A head start

Without a doubt, home-grown potatoes taste better than shop-bought ones. Their flavour is much more concentrated, and with the vast number of varieties to choose from, it can be an exciting process of trying to find the best-tasting spud!

Potatoes are divided into first early, second early, and maincrop cultivar groups with different cropping periods. Early varieties are what we call ‘new potatoes’ and are ready to harvest much sooner than the maincrop ones. They need around 90 frost-free growing days before they are ready, whereas maincrop ones will need as much as 140 days to reach maturity. They tend to be much bigger and are the types we store over winter.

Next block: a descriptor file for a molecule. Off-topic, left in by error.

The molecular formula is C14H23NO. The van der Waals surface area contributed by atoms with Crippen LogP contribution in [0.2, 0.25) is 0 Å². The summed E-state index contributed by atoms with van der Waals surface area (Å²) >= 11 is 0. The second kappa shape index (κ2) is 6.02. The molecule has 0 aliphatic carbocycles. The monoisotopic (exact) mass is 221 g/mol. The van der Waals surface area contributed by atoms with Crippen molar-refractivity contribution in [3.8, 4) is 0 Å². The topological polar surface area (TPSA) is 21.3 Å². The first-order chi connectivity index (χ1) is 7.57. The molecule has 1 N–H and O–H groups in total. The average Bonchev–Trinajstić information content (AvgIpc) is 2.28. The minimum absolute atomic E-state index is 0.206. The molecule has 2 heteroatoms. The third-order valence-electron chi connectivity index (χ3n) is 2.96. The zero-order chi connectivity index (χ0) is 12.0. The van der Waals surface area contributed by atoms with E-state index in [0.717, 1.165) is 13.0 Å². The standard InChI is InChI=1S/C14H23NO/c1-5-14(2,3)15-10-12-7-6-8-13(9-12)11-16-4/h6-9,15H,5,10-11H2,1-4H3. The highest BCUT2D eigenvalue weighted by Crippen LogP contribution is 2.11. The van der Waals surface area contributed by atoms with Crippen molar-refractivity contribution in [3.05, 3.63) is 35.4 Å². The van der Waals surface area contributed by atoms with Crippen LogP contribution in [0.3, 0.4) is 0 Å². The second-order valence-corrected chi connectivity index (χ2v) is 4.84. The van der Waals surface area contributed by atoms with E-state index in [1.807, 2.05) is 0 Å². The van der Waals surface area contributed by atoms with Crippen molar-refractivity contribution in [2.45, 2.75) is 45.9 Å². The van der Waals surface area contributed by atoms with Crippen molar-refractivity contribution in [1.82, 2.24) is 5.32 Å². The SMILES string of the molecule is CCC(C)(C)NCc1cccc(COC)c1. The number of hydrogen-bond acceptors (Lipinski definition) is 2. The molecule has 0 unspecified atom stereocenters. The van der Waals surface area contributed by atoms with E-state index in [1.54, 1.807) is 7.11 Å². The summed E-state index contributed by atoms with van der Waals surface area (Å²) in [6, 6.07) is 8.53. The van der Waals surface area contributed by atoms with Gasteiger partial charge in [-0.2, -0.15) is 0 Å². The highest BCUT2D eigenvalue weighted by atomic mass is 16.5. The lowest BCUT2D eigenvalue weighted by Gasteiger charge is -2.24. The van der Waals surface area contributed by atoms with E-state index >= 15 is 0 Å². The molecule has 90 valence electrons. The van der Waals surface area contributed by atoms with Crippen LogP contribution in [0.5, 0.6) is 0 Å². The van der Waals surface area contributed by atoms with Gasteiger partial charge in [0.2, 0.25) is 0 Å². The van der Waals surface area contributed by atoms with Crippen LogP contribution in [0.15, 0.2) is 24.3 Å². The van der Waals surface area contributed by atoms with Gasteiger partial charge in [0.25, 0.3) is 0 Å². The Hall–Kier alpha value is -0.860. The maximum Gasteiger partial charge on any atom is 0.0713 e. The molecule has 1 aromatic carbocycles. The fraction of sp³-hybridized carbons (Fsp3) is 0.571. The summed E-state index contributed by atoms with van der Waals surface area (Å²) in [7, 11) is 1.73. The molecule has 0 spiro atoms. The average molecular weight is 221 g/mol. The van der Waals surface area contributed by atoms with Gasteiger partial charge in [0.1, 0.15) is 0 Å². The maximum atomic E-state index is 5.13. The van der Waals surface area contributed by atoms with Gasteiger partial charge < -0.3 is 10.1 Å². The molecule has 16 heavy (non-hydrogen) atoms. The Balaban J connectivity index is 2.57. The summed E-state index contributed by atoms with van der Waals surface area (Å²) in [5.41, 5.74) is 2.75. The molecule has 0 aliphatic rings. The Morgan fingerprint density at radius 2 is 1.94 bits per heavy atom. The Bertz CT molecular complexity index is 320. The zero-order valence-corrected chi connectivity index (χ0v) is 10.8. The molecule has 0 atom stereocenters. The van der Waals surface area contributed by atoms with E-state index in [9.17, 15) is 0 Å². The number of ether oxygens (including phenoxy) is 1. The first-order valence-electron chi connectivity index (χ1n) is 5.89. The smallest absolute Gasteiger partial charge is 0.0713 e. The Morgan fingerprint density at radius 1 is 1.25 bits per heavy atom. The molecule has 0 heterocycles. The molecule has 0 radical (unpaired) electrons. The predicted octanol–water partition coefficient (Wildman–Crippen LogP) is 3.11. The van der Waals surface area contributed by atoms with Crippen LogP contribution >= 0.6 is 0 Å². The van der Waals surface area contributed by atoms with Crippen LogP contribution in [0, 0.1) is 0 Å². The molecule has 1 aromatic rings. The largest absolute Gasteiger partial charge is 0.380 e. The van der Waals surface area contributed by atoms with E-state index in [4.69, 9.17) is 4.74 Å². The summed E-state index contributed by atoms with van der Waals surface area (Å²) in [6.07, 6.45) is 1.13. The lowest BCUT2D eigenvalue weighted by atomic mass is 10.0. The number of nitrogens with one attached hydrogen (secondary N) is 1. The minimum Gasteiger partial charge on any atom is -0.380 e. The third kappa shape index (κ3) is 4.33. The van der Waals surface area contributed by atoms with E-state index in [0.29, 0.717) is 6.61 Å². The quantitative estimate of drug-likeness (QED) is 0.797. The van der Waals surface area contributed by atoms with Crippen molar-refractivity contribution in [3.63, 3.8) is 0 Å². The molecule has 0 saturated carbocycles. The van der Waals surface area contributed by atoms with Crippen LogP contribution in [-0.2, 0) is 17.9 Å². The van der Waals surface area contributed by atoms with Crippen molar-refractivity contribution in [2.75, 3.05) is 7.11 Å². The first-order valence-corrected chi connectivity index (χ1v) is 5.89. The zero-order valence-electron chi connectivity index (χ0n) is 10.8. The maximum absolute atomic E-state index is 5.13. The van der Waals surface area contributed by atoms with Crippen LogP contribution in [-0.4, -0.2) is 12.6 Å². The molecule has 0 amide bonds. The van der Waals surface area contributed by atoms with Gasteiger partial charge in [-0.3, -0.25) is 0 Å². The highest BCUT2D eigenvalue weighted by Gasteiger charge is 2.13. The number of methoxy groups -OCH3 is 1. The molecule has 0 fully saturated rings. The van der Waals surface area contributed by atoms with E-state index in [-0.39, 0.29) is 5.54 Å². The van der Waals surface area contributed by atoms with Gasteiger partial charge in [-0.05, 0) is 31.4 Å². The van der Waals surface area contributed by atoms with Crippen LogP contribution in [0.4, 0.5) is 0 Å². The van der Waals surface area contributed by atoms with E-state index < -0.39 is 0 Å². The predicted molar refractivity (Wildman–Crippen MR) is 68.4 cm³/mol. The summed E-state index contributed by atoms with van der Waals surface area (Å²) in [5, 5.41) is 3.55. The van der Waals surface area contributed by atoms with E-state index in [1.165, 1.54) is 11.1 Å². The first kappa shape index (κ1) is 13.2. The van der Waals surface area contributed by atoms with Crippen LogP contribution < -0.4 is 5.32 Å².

It is vital to use young tubers called seed potatoes, bought from a reputable supplier and certified disease-free. Otherwise, we may end up with a spoiled crop, but, more importantly, we run a risk of contaminating our soil with viruses and diseases, which can then take years to eradicate.

To give our early potatoes a head start, we can place them inside egg boxes, seed trays or any flat container in a light, frost-free environment like a windowsill or a greenhouse (a process called ‘chitting’). It encourages seed potatoes to sprout before planting, which allows them to grow shoots and roots and mature faster. They will be ready for planting once the shots are about 2-3cm long, in 4-6 weeks, at which point the soil should be just warm enough. Fingers crossed!